• 250<= Distance Value <= 4020 - In Measuring Range. Print the distance on the LoLShield screen.
  • Distance Value > 4020 - High Limit. Print "HH" on the LoLShield screen.
  • And in case, the RS485 is not available, I print "FF" on the LoLShield screen.

We can double check with the distance value shown on the small 4-digit display attached on the Laser Sensor.

The full code of this project is posted in my GitHub: https://github.com/tuenhidiy/RS485-ARDUINO-AND-IND...

#include <avr pgmspace.h>
#include "Charliplexing.h"
#include "Myfont.h"
#include "Font.h"
#include <Hardwareserial.h>
#define BAUDRATE 9600

// Font 3x5 for the digits
int digits[][15] = {
   {1,1,1,1,0,1,1,0,1,1,0,1,1,1,1}
  ,{0,0,1,0,0,1,0,0,1,0,0,1,0,0,1}
  ,{1,1,1,0,0,1,1,1,1,1,0,0,1,1,1}
  ,{1,1,1,0,0,1,1,1,1,0,0,1,1,1,1}
  ,{1,0,1,1,0,1,1,1,1,0,0,1,0,0,1}
  ,{1,1,1,1,0,0,1,1,1,0,0,1,1,1,1}
  ,{1,0,0,1,0,0,1,1,1,1,0,1,1,1,1}
  ,{1,1,1,0,0,1,0,0,1,0,0,1,0,0,1}
  ,{1,1,1,1,0,1,1,1,1,1,0,1,1,1,1}
  ,{1,1,1,1,0,1,1,1,1,0,0,1,0,0,1}
};

void setup() 
{
  LedSign::Init(DOUBLE_BUFFER);
  Serial.begin(BAUDRATE,SERIAL_8N1);  //Using Serial port with 9600 baudrate, non-parity, 8 data bits, 1 stop bit.
  pinMode(A1, OUTPUT);                //DE/RE Controling pin of RS-485
  pinMode(A0, OUTPUT);                //LED Indicator
}
void loop() 
{
  byte getdata[2];
  byte High_Byte;
  byte Low_Byte;
  unsigned int wordx;
  boolean D7=0;
  // Enable Received 
  digitalWrite(A1,LOW);     //DE/RE=LOW Receive Enabled
  // Receive data from Laser Sensor
  if(Serial.available())
    { 
      digitalWrite(A0,HIGH);//LED
      for (byte i=0; i<2; i++)
        {
          getdata[i]=Serial.read();
          delay(15);
        }     
    }
  else
    {
    digitalWrite(A0,LOW);   //LED 
    LedSign::Clear();
    Myfont::Draw(0, 'F');
    Myfont::Draw(9, 'F');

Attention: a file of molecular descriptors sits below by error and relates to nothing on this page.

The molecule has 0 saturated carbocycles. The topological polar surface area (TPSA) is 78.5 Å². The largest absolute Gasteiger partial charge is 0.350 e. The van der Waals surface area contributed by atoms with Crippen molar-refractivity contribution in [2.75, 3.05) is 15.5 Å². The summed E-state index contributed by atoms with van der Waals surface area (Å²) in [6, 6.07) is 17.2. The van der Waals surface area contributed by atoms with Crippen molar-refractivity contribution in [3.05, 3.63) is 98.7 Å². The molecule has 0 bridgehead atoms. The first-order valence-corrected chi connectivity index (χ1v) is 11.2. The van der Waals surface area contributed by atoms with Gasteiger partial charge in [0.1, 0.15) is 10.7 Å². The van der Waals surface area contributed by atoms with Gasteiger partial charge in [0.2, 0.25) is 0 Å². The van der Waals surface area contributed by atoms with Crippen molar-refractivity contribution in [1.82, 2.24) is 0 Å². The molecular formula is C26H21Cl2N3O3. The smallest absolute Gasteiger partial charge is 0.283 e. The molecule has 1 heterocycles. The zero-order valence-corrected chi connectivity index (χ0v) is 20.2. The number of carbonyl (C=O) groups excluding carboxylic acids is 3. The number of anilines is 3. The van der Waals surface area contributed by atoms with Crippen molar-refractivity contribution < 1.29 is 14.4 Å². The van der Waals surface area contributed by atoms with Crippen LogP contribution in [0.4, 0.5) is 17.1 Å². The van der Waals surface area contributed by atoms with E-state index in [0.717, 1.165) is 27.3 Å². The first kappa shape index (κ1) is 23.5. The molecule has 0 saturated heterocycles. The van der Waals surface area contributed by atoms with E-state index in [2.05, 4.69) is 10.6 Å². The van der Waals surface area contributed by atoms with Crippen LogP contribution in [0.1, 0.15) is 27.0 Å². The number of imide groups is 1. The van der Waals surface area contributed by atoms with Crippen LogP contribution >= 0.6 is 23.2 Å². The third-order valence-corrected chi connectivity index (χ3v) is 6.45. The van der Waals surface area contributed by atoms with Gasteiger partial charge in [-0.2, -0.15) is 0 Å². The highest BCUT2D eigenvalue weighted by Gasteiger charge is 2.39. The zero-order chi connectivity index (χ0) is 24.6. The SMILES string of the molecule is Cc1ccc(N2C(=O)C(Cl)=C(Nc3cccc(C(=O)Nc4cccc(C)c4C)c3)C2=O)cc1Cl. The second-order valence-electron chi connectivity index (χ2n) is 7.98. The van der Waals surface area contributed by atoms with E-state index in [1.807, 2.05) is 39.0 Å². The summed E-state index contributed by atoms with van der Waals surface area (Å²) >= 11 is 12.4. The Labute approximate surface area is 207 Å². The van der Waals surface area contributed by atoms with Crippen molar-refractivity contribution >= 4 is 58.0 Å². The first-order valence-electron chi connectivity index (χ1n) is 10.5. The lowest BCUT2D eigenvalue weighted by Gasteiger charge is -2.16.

delay(1000);
    LedSign::Clear();    
    }    
  // Check the correct data
if(Serial.available())
  {  
  if (bitRead(getdata[0],0)==0)
    {
      Low_Byte=getdata[0];
    }
  if (bitRead(getdata[1],0)==1)
    {
      High_Byte=getdata[1];
    }
    
  // Two bytes conversion
  // | 0 0 D11 D10 D9 D8 D7 1 | | D6 D5 D4 D3 D2 D1 D01 0 |
  // |        High_Byte       | |       Low_Byte          |
  
  D7 = bitRead(High_Byte,1);
  Low_Byte=(Low_Byte & 0xFE) >> 1;
  bitWrite(Low_Byte, 7, D7);
  High_Byte=(High_Byte & 0x3F) >> 2;
  wordx = (High_Byte << 8) | Low_Byte;

// Print all digits on LoLShield screeen.
  if(wordx < 250)
    {
      LedSign::Clear();
      Myfont::Draw(0, 'L');
      Myfont::Draw(9, 'L');
    }
  else if ((wordx >= 250)& (wordx <= 4020))
  {
  LedSign::Clear();
  // first digit - thousand
  for (int i=0; i<15; i++)
  {
    LedSign::Set((i % 3)+ 0,(i/3)+2, digits[(wordx/1000) % 10][i]);
  }
  // second digit - hundred
  for (int i=0; i<15; i++)
    {
      LedSign::Set((i % 3)+ 4,(i/3)+2, digits[(wordx/ 100) % 10][i]);
    }
  // third digit - Ten
  for (int i=0; i<15; i++)
    {
      LedSign::Set((i % 3)+ 8,(i/3)+2, digits[(wordx/10) %10][i]);
    }
  // fourth digit - Unit
  for (int y=0; y < 9; y++) 
    {
      if (y < (wordx %10)) 
        {
          LedSign::Set(13, y, 1);        // set the LED on
        } 
      else 
        {
          LedSign::Set(13, y, 0);       // set the LED off
        }
    }
  }
  else
  {
    LedSign::Clear();
    Myfont::Draw(0, 'H');
    Myfont::Draw(9, 'H');
  }
}
  LedSign::Flip();
}

Step 6: FINISH

My hobby is always finding ways to connect Arduino to PLCs or sensors that are being used in industrial environments. It would be great if we could read / write/ integrate the low cost CPUs or circuits into industrial automation systems.

Maybe a bit late but please vote for me in "SENSORS CONTEST".

THANK FOR YOUR WATCHING!

Sensors Contest

Runner Up in the
Sensors Contest

Be the First to Share

    Recommendations

    • CNC Contest

      CNC Contest
    • Make it Move

      Make it Move
    • Teacher Contest

      Teacher Contest

    3 Discussions

    0
    None
    onetruegod

    4 weeks ago

    The laser distance sensor in the link is US $766.99 plus $234.29 shipping.
    A bit to rich for me!

    0
    None
    ianking1945

    4 weeks ago

    Distance Laser Sensor: $766.99!
    Lots of people will be buying one of these!

    1 reply
    0
    None
    Uncadooianking1945

    Reply 4 weeks ago

    I know! I saw this and thought I could make something like the one they want $150 for but I saw the $700 for the laser. Oh well!